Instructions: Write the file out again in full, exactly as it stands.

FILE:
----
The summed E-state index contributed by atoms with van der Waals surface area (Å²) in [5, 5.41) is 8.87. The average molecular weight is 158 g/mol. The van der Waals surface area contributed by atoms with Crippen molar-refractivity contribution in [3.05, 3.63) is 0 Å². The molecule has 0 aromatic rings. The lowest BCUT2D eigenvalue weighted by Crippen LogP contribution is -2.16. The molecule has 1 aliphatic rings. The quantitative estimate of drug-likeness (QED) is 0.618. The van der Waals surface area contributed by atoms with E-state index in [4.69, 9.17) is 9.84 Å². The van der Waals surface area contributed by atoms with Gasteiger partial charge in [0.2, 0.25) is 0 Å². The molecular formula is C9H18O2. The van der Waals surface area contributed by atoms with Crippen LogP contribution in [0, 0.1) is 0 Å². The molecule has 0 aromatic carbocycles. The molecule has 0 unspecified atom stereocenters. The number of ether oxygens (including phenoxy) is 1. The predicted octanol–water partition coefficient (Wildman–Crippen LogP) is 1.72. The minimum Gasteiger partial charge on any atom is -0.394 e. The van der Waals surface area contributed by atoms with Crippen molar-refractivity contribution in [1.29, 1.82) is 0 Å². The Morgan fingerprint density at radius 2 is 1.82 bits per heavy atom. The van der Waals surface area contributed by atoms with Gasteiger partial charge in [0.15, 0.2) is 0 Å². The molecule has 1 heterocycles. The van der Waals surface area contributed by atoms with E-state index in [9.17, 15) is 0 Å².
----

The summed E-state index contributed by atoms with van der Waals surface area (Å²) in [5, 5.41) is 8.87. The average molecular weight is 158 g/mol. The van der Waals surface area contributed by atoms with Crippen molar-refractivity contribution in [3.05, 3.63) is 0 Å². The molecule has 0 aromatic rings. The lowest BCUT2D eigenvalue weighted by Crippen LogP contribution is -2.16. The molecule has 1 aliphatic rings. The quantitative estimate of drug-likeness (QED) is 0.618. The van der Waals surface area contributed by atoms with E-state index in [4.69, 9.17) is 9.84 Å². The van der Waals surface area contributed by atoms with Gasteiger partial charge in [0.2, 0.25) is 0 Å². The molecular formula is C9H18O2. The van der Waals surface area contributed by atoms with Crippen LogP contribution in [0, 0.1) is 0 Å². The molecule has 0 aromatic carbocycles. The molecule has 0 unspecified atom stereocenters. The number of ether oxygens (including phenoxy) is 1. The predicted octanol–water partition coefficient (Wildman–Crippen LogP) is 1.72. The minimum Gasteiger partial charge on any atom is -0.394 e. The van der Waals surface area contributed by atoms with Crippen molar-refractivity contribution in [1.29, 1.82) is 0 Å². The Morgan fingerprint density at radius 2 is 1.82 bits per heavy atom. The van der Waals surface area contributed by atoms with Gasteiger partial charge in [0.15, 0.2) is 0 Å². The molecule has 1 heterocycles. The van der Waals surface area contributed by atoms with E-state index in [9.17, 15) is 0 Å².